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Breaking new ground to reduce dementia related stigma

ONTARIO RETIREMENT COMMUNITIES ASSOCIATION WORKING TO REDUCE DEMENTIA STIGMA

Dementia Inclusive Initiative focuses on promoting understanding, patience, and education

 Oakville, ON – The Ontario Retirement Communities Association (ORCA) is breaking new ground together, as a united sector, to reduce dementia related stigma.

“The development and implementation of ORCA’s Dementia Inclusive Initiative is very near to our hearts,” said ORCA CEO, Laurie Johnston.  “We know that more than 400,000 Canadians aged 65 and older have been diagnosed with dementia –those numbers and the care of the people affected are why we are spearheading this campaign to ensure better understanding, patience, and education around this disease.”

ORCA’s Dementia Inclusive Initiative builds on the global dementia friendly communities movement. Funded by a grant from Baycrest’s Center for Aging Brain Health Innovation (CABHI), this initiative is one of the first and only movements of its kind to focus specifically on reducing dementia related stigma and increasing inclusion in retirement communities.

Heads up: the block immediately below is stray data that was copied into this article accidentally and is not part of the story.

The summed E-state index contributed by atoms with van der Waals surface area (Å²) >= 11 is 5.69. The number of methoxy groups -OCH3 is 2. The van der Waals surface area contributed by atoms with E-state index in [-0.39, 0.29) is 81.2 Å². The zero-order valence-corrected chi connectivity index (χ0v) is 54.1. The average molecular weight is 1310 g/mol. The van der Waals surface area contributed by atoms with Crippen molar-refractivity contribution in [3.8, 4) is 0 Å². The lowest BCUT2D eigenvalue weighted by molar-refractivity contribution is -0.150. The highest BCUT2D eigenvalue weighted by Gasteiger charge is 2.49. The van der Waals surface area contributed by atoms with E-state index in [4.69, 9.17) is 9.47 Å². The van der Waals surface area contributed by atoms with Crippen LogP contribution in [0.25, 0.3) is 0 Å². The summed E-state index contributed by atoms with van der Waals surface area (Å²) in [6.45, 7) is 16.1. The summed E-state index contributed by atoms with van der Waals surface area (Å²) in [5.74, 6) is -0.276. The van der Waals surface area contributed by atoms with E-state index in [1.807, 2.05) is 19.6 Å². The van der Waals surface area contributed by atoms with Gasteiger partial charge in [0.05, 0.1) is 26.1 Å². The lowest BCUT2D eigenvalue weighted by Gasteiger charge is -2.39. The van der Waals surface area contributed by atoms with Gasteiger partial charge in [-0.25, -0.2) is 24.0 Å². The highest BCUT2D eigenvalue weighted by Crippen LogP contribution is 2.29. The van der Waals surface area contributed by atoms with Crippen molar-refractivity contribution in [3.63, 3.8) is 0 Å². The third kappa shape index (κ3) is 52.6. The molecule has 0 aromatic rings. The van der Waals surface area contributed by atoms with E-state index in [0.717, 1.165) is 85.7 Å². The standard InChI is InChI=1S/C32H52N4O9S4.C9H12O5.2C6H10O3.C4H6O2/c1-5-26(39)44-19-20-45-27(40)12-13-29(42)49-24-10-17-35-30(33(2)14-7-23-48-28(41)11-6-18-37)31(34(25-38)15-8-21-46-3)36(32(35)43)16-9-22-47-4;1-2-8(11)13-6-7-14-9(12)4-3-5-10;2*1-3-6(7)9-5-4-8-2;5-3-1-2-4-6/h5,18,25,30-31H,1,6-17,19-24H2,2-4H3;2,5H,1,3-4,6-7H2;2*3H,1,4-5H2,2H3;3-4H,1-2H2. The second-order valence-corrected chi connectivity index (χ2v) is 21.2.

Laura Booi, the Principle Investigator for this project has spent the fall and winter conducting site visits of retirement communities across Ontario. She has met with staff, residents, and family members in these settings to understand the current barriers and facilitators to dementia inclusivity. She has also been working alongside a group of engaged dementia care experts from the sector, incorporating their feedback and guidance to lay the foundation for this project’s success.

“The outcomes of this initiative have the capacity to serve as motivation and insipration for other progressive sectors that wish to come together and join the global dementia inclusive movement,” said Laura Booi.  “This campaign is progressive and has the potential to make a real, positive difference in the lives of those affected by dementia.”

This program will be piloted in the Spring of 2018 with materials and education flowing to all retirement homes in the Fall of 2018.

“Retirement homes have always been on the forefront of ensuring that all seniors are treated with respect and kindness – our work builds on this premise,” said Johnston.  “We know that other sectors are also making important progress in this area.  We continue to encourage other sectors – other groups – others with interest – to take steps to also reduce dementia related stigma.  We know together we can do so much for the people who need us most.”

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